Thursday, October 27, 2011

3/1 Twill Laurel Leaf Fillet - For Seawinds Defender

So after playing with the idea of Pelican/Laurel trim, I had the idea of making a circlet for a recently elevated Laurel (her 'wreath' at elevation was gorgeous, but not an 'every day' kind of headwear).

So - her color choice was red (Rus like red!) so I went with the red and white background with green leaves. I used a different red from the first band - more of a maroon. I still need to get a new sweater with a 'pure' red - but now right now.

According to the website, the theme for the event is 'The Silk Road' - so silk was appropriate for the material. But they also asked for some documentation. Now - this is a pattern I created myself, but it is based on a small motif from a historical example. And the technique is obviously period, although using the inkle loom isn't. So - I figured I'd do a quick write-up.

Heheh - but that's not me! I now have a 9 page write up, with a full page bibliography, 5 images, 2 Excel graphs, and a whole lot of info for the judge to read. And this is LIGHT documentation - not something I'd enter into Kingdom A&S or anything!

So - here's the band. It's on the scanner, so hopefully the colors look true. It's a bright green and a medium dark maroon.
So - if anyone would like to read the documentation or would like the Excel pattern for this, let me know. It's not hard, if you understand how 3/1 twill works - the stripe in the middle adds to the visual complexity, but not the weaving complexity.

Wednesday, October 19, 2011

Pel-Laurel 3/1 Twill band - sample in progress

In working on 3/1 twill, I developed a repeating Laurel leaf pattern. It's not a documented pattern, but there are several 'leaf' patterns done in 3/1 twill, so the 'look' is right. Repeating trim is NOT super common - but the Hallstatt patterns do repeat, so it was done in the past, as well.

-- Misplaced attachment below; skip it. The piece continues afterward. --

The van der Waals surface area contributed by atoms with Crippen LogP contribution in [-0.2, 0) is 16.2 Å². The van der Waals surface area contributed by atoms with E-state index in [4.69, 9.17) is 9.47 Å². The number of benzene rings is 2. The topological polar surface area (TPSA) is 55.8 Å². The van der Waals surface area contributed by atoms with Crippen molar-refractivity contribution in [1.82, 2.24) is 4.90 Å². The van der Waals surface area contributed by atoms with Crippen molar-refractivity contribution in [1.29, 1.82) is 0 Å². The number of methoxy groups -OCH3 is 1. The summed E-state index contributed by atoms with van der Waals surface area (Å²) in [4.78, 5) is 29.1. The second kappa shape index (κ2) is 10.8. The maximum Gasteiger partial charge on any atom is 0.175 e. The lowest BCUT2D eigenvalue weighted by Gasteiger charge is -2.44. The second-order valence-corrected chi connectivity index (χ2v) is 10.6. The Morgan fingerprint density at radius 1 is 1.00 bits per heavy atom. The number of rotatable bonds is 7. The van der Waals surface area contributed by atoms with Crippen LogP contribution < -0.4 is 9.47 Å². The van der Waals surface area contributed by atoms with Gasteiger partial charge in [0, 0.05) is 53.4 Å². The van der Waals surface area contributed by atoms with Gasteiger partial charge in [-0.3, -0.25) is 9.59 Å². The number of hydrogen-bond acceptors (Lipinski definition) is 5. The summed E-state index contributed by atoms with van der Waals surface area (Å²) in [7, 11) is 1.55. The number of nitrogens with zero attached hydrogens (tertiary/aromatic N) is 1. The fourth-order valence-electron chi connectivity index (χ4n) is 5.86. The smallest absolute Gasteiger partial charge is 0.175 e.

When I attended Laurel Prize Tourney, I saw an example of a Pelican/Laurel band she had made, doing doubleface, double-turn TW. It was a very interesting concept - but the 'leaf' looked very triangular, and there were some other aesthetic things I didn't like (poor contrast w/green and red, etc.) - but it was a cool idea.

So - I currently have a few friends who are fibery-types who are both (or will be shortly!) - so the idea came to combine the 3/1 twill design I had already developed to incorporate green leaves, a red stripe, and black and white 'ermine'. I didn't want the black to overwhelm the white, so it presented a bit of a challenge.

I designed the white stripes to utilize the 'missed hole' technique. on 4 of the cards (2 on each side) I put 2 green, and only one white, instead of 2. This meant that as the weave progressed, the 'missed' sections would show the weft thread. By using a black weft, the 'spots' show up as small sections, and the spacing was offset to prevent 'stripes'. As this was a sample piece, I didn't add a selvedge - I would probably add solid black, or a black and white mix, to tie-in with the ermine section.